One reason I decided to talk to my children about anything and everything, from early childhood on, is that life wasn’t like that for me growing up.
As a child, I learned certain topics were “off limits.” Through the unintentional trial and error of asking the “wrong” questions, I found my queries met with snickers, adult-whispers or “you’re-too-young.”
I remember overhearing a conversation (in hushed tones) about a girl who was 16 and pregnant. I wondered how that could happen. I thought only married people had babies, but I knew not to ask.
I had learned: We didn’t talk about those things at home. I talked to friends and listened well on the playground.
In first grade, a girl told me that her mom was pregnant. She said it happened because her dad had stuck his “thing” in her mom and “drops came out." I assumed the “drops” were pee. I was grossed out and conflicted. I wanted to be a mommy someday, but I sure as heck wasn’t going to let some boy pee in me!
By the time I was in sixth grade, I had pieced together more accurate details. Most of my friends’ parents were having “the talk” with them. I waited apprehensively for the day my parents would talk to me. Many of my girlfriends had started their periods. I didn’t know whether to look toward that day with excitement or dread.
Then one Saturday, I sat in my bedroom, sure that my parents were
never going to “talk” to me. If they did, what would that conversation be like?
At school, we hadn’t had sex-ed yet, so I didn’t really know details about the reproduction system. I had finally started my period, but I really didn’t know why I was having a period.
I had three older sisters. Our bathroom held a Stayfree/Tampax stock pile. I’d read the packages plenty of times, so I knew what my options were when the big day arrived.
For three days, I’d kept the secret. I’d never felt comfortable talking to adults about private things. This was no exception.
I’d felt sick to my stomach, not from cramps, but from the nagging feeling that I needed to tell my mother, who would break the news to my dad: there were now five hormonal women in the house. (He was greatly outnumbered — even our dog was a girl!)
When I’d finally summoned my courage, my mom and sister laughed to hear I’d been nervous. Mom asked if I had any questions. I said no, bolting from the room.
That was the end of our talk.
I did have questions, but I had no idea how to talk to my parents about things that were troubling me. How did kids get started with those conversations? Part of me dreaded the idea of “the talk,” but deep inside, I desperately wanted my parents to understand me.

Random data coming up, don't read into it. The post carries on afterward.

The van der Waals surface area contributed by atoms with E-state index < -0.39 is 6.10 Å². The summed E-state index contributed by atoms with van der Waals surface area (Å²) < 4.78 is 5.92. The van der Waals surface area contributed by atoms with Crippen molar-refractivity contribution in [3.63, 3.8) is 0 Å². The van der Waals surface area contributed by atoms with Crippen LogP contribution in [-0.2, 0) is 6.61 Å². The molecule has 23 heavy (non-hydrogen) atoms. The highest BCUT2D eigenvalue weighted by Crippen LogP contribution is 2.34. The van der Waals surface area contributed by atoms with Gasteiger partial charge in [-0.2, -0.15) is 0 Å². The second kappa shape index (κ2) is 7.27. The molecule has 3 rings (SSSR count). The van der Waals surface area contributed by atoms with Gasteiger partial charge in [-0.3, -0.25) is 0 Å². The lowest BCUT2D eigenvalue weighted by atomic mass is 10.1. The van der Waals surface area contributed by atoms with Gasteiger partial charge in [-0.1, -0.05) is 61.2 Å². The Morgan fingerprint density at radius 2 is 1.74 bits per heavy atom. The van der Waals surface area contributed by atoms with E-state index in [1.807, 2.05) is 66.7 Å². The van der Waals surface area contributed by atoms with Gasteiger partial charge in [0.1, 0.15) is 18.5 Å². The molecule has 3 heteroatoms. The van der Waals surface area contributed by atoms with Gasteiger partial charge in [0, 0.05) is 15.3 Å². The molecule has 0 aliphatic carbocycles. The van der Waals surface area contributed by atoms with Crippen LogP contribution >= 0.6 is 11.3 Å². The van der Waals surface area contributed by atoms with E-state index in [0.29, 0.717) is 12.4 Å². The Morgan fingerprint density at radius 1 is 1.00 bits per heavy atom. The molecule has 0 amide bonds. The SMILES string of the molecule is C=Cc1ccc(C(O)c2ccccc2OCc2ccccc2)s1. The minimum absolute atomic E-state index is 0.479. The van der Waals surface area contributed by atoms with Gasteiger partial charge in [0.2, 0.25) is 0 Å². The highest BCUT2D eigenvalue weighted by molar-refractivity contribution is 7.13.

I sat on my bed and stared at my image in the dresser mirror. Then, I did
something that was sad and funny and drama-queen-esque. The comedy (and drama) of the situation eluded the adolescent-me; it was my way of coping.
I proceeded to give myself “the talk!" Face to face with my own reflection, I assumed a motherly role, elaborating on the reasons for the changes in my body and emotions. I assured myself that everything I was thinking and feeling was “normal,” that I would be OK.
I had many of the physical details wrong, but my intentions were spot-on. Strangely enough, when I finished “the talk,” I felt better.
I ventured outside to find my best friend, who happened to be a boy. Maybe we could play tag or throw Frisbee or hang out on my old swingset and talk. Sometimes, it just felt good to be a kid, and that’s what I wanted more than anything at that moment.
Years later, that friend would be a groomsman in my wedding.
My sisters would come to me the night before telling me not to be surprised if Mom cornered me to give me a “talk.” Apparently, that was the established pattern.
Being the gracious, respectful young woman that I was, I told them that if she tried such a thing, she would get punched, if not physically, verbally. Needless to say, my mother never had “the talk” with me.
The 20-some years between that day and this have led me to understand that my parents were not intentionally trying to neglect my emotional need. Nor were they consciously leaving me to fend for myself. In their defense, they didn’t have the tools they needed to open the dialogue. No one had ever equipped them; their parents had never had “the talk” with them.
With age comes wisdom. Whether in an attempt to make up for days-gone-by or a response to life-in-the-now, my parents have taken each of their grandchildren out to dinner for their 16th birthdays, giving them gifts to remind them that their sexuality is a treasure. Sure, the kids tease their siblings and cousins when it’s their turn, but there’s no denying that their grandparents care.
Somehow, there’s redemption in that. It’s never too late to set things right, even a generation later.
If you’ve followed this series, you know that “The Talk” is not a one-time deal. It’s an ongoing conversation. You don’t want your kids learning about sex on the giant hamburgers at school. God forbid they resort to sitting in front of a mirror and giving themselves “the talk!"
There’s no time like the present. Open your heart and your mouth. The words are there, waiting to be heard.